If you’re concerned about having your windows blocked in an emergency, the American Society for Testing and Materials (ASTM) established voluntary safety standards for window guards that ensure guards designed for single-family homes, or the lower floors of apartment buildings, have simple emergency-release mechanisms for use in the event of a fire.
Interior designers must also take extra special care when decorating for a pre-1978 home, which may have lead paint. Between 2000-2008, the Miami-Dade County Health Department received about 270 reports of lead poisoning in children annually. Lead poisoning can reduce intelligence, shorten attention span, cause learning disabilities, health problems and affect a child's behavior.
If painted walls are disturbed by a designer, by scraping, sanding or burning, high concentrations of lead are released into the air and inhaled. Because lead can cause a host of health problems in children and adults, there are laws regarding the proper removal of the substance, as well as required disclosures that must be followed.
The Florida Lead Poisoning Prevention Program aims to reduce and prevent the occurrence of lead poisoning in the children of Florida by providing educational materials for parents regarding testing and reducing lead in the home. The program also conducts surveillance of blood lead testing to eliminate elevated blood lead levels in children.
Since little ones are always exploring a home, Kathy Hoffman, ASID, LEED GA, an interior designer at Susan Fredman in Chicago, suggests organizational storage spaces that keep children out. “Keep these areas locked, but think about how you use the area too,” she says. “For example, with a bathroom, you’ll want to put hooks for robes and towels so you don’t have to leave a child in the tub to get these items. Hand-held showers are also helpful.”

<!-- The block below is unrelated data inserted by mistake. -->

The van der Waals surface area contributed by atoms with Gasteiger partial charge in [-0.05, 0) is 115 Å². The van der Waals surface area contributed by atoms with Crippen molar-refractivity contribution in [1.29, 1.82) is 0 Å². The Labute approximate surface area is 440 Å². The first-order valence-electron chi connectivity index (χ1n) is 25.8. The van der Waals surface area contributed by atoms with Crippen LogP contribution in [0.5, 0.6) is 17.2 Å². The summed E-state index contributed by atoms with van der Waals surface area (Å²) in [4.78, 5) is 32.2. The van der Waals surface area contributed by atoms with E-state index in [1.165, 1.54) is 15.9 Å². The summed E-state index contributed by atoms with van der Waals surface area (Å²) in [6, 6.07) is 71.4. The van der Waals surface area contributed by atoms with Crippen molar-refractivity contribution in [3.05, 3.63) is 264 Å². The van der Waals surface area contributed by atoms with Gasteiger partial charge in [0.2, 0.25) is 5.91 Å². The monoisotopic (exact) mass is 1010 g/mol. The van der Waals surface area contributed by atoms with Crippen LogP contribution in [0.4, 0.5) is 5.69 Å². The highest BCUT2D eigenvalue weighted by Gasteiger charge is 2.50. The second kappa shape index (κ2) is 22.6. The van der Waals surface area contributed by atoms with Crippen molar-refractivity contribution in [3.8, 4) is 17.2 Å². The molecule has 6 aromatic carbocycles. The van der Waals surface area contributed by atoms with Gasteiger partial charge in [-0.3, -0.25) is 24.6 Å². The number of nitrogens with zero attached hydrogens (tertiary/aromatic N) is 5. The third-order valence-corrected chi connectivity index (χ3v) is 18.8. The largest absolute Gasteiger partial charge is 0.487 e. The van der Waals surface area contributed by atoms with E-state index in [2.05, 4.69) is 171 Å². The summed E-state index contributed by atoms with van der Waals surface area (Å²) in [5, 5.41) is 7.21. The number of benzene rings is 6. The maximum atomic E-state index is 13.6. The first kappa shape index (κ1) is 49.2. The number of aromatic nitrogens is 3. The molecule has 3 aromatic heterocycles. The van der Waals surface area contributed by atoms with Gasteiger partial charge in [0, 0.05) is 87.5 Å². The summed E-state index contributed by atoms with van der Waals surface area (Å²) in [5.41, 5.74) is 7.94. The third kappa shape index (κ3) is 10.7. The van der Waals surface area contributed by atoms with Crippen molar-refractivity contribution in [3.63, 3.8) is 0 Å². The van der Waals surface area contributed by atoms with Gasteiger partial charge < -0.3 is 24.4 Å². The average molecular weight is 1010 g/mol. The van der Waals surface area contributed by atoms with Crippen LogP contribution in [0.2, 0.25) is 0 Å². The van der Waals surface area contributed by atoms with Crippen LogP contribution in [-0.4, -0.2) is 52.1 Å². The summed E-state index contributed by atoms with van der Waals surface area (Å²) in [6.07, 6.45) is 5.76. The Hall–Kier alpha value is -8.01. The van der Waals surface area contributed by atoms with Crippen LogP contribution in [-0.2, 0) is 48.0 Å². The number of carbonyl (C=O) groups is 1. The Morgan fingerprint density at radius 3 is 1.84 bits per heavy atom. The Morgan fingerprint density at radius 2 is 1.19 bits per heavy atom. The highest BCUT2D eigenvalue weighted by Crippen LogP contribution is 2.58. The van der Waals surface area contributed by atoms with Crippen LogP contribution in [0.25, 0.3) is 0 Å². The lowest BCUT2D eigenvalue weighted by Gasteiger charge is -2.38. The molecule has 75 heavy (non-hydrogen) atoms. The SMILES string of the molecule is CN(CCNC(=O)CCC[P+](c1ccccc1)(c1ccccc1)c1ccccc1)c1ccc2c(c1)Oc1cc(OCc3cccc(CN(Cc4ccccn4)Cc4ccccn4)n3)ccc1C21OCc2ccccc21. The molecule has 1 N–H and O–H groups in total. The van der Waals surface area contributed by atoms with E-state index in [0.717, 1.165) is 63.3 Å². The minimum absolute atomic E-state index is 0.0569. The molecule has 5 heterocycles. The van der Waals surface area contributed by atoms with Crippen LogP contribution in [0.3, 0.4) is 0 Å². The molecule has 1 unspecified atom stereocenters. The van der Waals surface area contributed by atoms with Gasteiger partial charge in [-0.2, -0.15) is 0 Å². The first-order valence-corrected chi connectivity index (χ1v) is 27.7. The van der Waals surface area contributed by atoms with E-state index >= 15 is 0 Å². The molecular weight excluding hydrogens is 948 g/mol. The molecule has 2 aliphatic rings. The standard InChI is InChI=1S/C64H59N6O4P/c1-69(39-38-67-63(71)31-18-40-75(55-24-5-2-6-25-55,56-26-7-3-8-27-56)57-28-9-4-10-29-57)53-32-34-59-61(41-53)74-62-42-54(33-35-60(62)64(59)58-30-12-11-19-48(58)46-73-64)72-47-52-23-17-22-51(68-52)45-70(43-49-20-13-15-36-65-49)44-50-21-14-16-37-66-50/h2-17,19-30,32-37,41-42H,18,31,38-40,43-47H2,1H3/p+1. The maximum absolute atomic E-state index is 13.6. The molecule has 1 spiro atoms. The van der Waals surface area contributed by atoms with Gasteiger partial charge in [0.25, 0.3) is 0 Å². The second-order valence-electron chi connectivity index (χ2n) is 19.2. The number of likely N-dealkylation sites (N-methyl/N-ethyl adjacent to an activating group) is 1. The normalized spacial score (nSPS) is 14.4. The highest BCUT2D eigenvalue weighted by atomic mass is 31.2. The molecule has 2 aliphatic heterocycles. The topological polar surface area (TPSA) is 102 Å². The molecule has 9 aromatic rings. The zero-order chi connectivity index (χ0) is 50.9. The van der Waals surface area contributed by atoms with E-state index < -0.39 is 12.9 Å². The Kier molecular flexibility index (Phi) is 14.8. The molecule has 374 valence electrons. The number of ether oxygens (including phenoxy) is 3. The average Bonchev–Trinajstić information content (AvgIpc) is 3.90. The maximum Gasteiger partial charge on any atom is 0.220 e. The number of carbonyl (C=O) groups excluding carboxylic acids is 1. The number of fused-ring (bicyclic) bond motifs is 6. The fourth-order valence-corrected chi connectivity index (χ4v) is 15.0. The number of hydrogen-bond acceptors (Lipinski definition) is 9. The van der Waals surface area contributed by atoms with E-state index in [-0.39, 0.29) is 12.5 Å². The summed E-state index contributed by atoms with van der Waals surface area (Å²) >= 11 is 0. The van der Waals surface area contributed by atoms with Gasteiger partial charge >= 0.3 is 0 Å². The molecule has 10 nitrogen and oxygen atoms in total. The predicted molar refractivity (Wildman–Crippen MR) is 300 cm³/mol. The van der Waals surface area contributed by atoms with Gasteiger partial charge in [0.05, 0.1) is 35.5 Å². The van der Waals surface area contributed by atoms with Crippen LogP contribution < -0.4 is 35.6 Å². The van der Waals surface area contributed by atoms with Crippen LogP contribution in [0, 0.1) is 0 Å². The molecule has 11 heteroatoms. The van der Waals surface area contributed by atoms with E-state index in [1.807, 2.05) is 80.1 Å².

It’s important to remember that designing a kid-friendly interior means that you’ll change your design several times to meet the needs of your growing child.
“With an infant you’re worried about safety and with a toddler you’re designing with safety in mind, but you want them to have interesting spaces that get their attention,” says Hoffman. “I’ve designed a lot of homes where the family has a safe play space for the child.”
Hoffman also designed rooms that serve a double purpose. “Offices and playrooms are combined in some homes,” she says. “There are desks so the parents can do their work and the children can play.”
Then when little ones grow out of toddlerhood, the baby gates are taken down and the safety locks come off, Krista Fabregas of KidSmartLiving.com says that it’s natural for parents to breathe easier, but don’t get too comfortable. “Transforming nurseries into “big kid” rooms can add a new set of safety concerns, but they’re easily overcome,” she writes in her blog on her site.